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Immunol Rev. 1999 Oct;171:89-104.

Polysaccharide vaccines as probes of antibody repertoires in man.

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Children's Hospital Oakland Research Institute, California, USA.


Antibodies specific for capsular polysaccharide epitopes mediate immunity to encapsulated bacterial pathogens, and accordingly, vaccine development has focused upon the induction of these specificities. Efficacious vaccines, consisting of either polysaccharide alone or polysaccharide coupled to protein carriers, have been developed for a number of pathogens. Their clinical importance notwithstanding, these vaccines serve as model antigens to study the genetic and somatic forces molding adaptive immunity in man. In this article we review progress aimed at delineating the structure and dynamics of the human antibody repertoire to the Haemophilus influenzae type b polysaccharide (Hib PS), a system which has been studied from infancy to old age. Collectively, the data reveal a repertoire which is encoded by a relatively large number of germline variable (V) region gene segments, but which is typically expressed within individuals as a markedly restricted, oligoclonal population. One particular V domain has attained canonical status because of its high penetrance at the population level and its predominance in individual repertoires. Although this combining site is assembled in early infancy and retains its prominence throughout life, its frequency of expression, affinity and protective function are dictated by the molecular form of the Hib PS immunogen (vaccine). The determinants of Hib PS binding affinity can include both germline and somatically-acquired V region polymorphisms. We discuss how these properties of the Hib PS repertoire could impact immunity to Hib, and we consider the implications of these findings towards understanding the evolution of immunoglobulin germline V genes.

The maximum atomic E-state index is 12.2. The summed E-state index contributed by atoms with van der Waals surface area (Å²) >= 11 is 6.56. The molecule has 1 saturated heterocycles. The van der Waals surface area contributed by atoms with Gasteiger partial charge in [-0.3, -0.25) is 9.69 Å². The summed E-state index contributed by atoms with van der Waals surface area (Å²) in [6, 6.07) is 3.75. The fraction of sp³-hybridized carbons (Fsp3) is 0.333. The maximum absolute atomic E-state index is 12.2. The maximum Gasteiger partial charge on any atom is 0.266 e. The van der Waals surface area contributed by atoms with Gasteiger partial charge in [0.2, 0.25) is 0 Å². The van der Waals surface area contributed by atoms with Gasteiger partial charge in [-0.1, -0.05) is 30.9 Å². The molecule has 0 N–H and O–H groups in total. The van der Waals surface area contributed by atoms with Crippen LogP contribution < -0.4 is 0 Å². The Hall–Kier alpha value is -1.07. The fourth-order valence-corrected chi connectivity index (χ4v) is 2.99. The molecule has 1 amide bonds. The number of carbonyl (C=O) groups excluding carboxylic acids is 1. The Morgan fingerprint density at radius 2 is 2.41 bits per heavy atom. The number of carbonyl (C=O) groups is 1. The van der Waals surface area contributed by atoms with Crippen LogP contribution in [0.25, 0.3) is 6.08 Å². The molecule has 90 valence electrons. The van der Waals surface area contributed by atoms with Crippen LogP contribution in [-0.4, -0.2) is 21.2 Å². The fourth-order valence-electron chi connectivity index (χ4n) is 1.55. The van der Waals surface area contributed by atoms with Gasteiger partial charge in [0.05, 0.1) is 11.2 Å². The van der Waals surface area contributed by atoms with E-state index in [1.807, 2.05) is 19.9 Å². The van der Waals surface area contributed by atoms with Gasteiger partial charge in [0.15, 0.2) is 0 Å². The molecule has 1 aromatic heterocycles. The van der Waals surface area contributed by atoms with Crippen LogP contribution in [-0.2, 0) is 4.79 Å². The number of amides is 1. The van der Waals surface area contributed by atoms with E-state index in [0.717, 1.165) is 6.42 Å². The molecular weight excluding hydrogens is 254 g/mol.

[Indexed for MEDLINE]

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